The righty adapted well to the NL, with a 2.53 ERA, 2.26 FIP and 0.99 WHIP, all career bests. His numbers for Baltimore were pretty rough year-in and year-out, so it looks like the move worked well for him and Chicago. Interestingly enough, Arrieta had roughly the same home run per nine innings as Richards, letting up only five home runs (both career bests for Arrieta), too.
This one-two punch can compete with any in the NL as long as Arrieta performs similarly to 2014.
Is Sonny Gray Ready to Be the Man in Oakland?
There’s really no way to put this lightly: the A’s collapse last season was remarkable. It wasn’t as bad as the Red Sox fall in 2012, but it was pretty close. No more Lester and no more Samardzija leaves Oakland with the same "ace" they started 2014 with, the 24-year-old Sonny Gray. No one would have claimed he was ready for that title entering 2013, but Gray’s first full season was very impressive, and he didn’t get enough recognition.
After throwing well in his first 10 starts of his MLB career in 2013, Gray went out and logged 219 innings and had a 3.08 ERA in 2014, solid numbers for any American League starter, nevermind a guy in his first full year. Gray ranked 24th in ERA in the majors, 8th in the AL, and was one of 11 guys to throw multiple shutouts in the MLB (one of only three AL starters to do that).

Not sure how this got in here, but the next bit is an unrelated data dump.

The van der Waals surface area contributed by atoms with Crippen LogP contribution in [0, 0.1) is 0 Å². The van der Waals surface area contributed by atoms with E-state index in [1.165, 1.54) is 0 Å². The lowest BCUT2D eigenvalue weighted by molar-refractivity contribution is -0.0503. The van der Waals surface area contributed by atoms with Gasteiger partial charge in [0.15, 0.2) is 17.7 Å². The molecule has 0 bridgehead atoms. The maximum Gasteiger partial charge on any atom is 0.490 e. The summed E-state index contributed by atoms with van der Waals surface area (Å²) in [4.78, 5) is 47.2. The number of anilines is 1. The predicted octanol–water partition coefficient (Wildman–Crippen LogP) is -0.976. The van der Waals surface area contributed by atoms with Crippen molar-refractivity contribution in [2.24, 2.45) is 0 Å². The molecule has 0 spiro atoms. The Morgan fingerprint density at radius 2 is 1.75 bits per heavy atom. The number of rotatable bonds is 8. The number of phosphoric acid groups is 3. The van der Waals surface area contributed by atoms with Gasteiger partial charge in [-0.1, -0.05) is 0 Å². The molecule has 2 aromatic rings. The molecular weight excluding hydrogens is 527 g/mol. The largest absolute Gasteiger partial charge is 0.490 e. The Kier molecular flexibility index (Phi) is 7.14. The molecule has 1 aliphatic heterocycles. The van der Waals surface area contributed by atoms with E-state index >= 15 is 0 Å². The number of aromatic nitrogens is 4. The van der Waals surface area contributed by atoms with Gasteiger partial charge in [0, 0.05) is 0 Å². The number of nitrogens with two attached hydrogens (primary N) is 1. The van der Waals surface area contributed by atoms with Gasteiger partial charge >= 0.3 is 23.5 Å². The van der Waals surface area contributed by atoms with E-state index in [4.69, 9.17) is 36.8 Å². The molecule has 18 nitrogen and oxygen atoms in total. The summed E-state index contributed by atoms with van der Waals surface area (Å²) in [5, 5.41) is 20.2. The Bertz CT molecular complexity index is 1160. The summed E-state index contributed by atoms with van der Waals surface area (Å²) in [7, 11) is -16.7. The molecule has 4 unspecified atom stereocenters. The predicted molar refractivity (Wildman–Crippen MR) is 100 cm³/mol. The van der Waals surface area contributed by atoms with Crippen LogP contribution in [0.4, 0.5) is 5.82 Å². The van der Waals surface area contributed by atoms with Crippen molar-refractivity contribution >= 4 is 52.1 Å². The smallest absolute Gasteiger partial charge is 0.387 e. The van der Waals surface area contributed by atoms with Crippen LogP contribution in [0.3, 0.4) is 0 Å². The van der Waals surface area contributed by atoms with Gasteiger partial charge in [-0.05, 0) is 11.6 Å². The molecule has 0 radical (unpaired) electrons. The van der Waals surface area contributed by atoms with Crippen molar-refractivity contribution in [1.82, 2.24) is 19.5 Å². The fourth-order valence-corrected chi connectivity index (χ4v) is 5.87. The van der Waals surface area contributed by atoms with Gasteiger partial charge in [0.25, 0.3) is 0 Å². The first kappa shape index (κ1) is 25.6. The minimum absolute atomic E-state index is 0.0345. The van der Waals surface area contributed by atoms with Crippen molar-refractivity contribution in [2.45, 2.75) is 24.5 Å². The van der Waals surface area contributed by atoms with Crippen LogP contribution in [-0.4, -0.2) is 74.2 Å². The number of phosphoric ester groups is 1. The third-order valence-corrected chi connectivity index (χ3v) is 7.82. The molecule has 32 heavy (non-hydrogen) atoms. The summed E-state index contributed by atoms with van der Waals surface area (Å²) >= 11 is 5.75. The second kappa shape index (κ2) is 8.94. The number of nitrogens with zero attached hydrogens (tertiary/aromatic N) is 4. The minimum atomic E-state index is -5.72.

The young gun will be heavily relied on, especially if the A’s offense goes through an offensive slump like they did when they dealt Yoenis Cespedes to Boston.
What Is Going on With Clay Buchholz?
Clay Buchholz was the only guy left behind when the rest of the Red Sox' starting rotation was shipped out of Boston, and now he has a totally new staff to work with.
Last season was a rough one for Buchholz. He had the worst ERA among qualifying starters, and was one of three to have an ERA over 5.00 (5.34).
Buchholz has had an up-and-down career, having a good year one season and a bad one the next, with injuries being a constant concern. This year won’t necessarily be the one where he proves he can still be good, but more importantly, that he can last the full season. The Red Sox lack of an ace has been the biggest topic of discussion for the Fenway faithful, but if Buchholz can stay in the rotation consistently, it will be a good start to help Boston survive without a stud (or until they deal for one midseason).
Can Julio Teheran Build of His Dominant Year?
The Braves are in a rebuilding year, and will need a consistent arm to anchor the starting rotation. After last season, it’s clear Julio Teheran can handle that responsibility. The righty churned out his first All-Star season in his second full year, making 33 starts and throwing over 200 innings at the age of 23.
Teheran improved in multiple categories last year, including ERA (2.89), FIP (3.49) and WHIP (1.08). If Atlanta has any hope of contending in the NL East, or a future, they will need Teheran to lean on consistently.